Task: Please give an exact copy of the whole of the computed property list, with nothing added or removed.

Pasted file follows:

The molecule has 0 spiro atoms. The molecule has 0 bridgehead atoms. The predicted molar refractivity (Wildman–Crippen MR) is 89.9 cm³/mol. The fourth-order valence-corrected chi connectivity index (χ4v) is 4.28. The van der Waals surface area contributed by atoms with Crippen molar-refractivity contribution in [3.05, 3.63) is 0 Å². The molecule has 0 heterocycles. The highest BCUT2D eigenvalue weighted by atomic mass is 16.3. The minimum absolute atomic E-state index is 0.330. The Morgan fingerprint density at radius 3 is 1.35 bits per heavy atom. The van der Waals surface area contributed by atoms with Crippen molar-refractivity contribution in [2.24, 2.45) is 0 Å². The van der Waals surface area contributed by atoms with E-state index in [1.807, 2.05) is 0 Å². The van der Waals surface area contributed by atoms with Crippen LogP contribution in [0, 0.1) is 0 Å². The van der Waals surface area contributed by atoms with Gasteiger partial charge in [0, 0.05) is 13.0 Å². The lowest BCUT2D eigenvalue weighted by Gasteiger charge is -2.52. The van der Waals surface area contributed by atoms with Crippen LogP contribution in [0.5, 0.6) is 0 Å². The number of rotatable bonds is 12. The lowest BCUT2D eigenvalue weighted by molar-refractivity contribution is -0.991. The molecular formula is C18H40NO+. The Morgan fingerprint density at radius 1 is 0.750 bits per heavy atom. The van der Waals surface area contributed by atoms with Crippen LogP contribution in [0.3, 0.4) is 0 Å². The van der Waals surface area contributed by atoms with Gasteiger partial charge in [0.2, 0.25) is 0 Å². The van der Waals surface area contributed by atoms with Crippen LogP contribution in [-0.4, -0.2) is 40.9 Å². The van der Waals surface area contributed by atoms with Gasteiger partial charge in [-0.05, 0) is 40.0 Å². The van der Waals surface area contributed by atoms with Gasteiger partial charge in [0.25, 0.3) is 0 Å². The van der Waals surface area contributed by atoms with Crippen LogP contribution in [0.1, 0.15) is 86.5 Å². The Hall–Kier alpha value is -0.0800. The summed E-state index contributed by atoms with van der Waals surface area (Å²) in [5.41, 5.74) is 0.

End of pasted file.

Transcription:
The molecule has 0 spiro atoms. The molecule has 0 bridgehead atoms. The predicted molar refractivity (Wildman–Crippen MR) is 89.9 cm³/mol. The fourth-order valence-corrected chi connectivity index (χ4v) is 4.28. The van der Waals surface area contributed by atoms with Crippen molar-refractivity contribution in [3.05, 3.63) is 0 Å². The molecule has 0 heterocycles. The highest BCUT2D eigenvalue weighted by atomic mass is 16.3. The minimum absolute atomic E-state index is 0.330. The Morgan fingerprint density at radius 3 is 1.35 bits per heavy atom. The van der Waals surface area contributed by atoms with Crippen molar-refractivity contribution in [2.24, 2.45) is 0 Å². The van der Waals surface area contributed by atoms with E-state index in [1.807, 2.05) is 0 Å². The van der Waals surface area contributed by atoms with Crippen LogP contribution in [0, 0.1) is 0 Å². The van der Waals surface area contributed by atoms with Gasteiger partial charge in [0, 0.05) is 13.0 Å². The lowest BCUT2D eigenvalue weighted by Gasteiger charge is -2.52. The van der Waals surface area contributed by atoms with Crippen LogP contribution in [0.5, 0.6) is 0 Å². The number of rotatable bonds is 12. The lowest BCUT2D eigenvalue weighted by molar-refractivity contribution is -0.991. The molecular formula is C18H40NO+. The Morgan fingerprint density at radius 1 is 0.750 bits per heavy atom. The van der Waals surface area contributed by atoms with Crippen LogP contribution in [0.3, 0.4) is 0 Å². The van der Waals surface area contributed by atoms with Gasteiger partial charge in [0.2, 0.25) is 0 Å². The van der Waals surface area contributed by atoms with Crippen LogP contribution in [-0.4, -0.2) is 40.9 Å². The van der Waals surface area contributed by atoms with Gasteiger partial charge in [-0.05, 0) is 40.0 Å². The van der Waals surface area contributed by atoms with Gasteiger partial charge in [0.25, 0.3) is 0 Å². The van der Waals surface area contributed by atoms with Crippen LogP contribution in [0.1, 0.15) is 86.5 Å². The Hall–Kier alpha value is -0.0800. The summed E-state index contributed by atoms with van der Waals surface area (Å²) in [5.41, 5.74) is 0.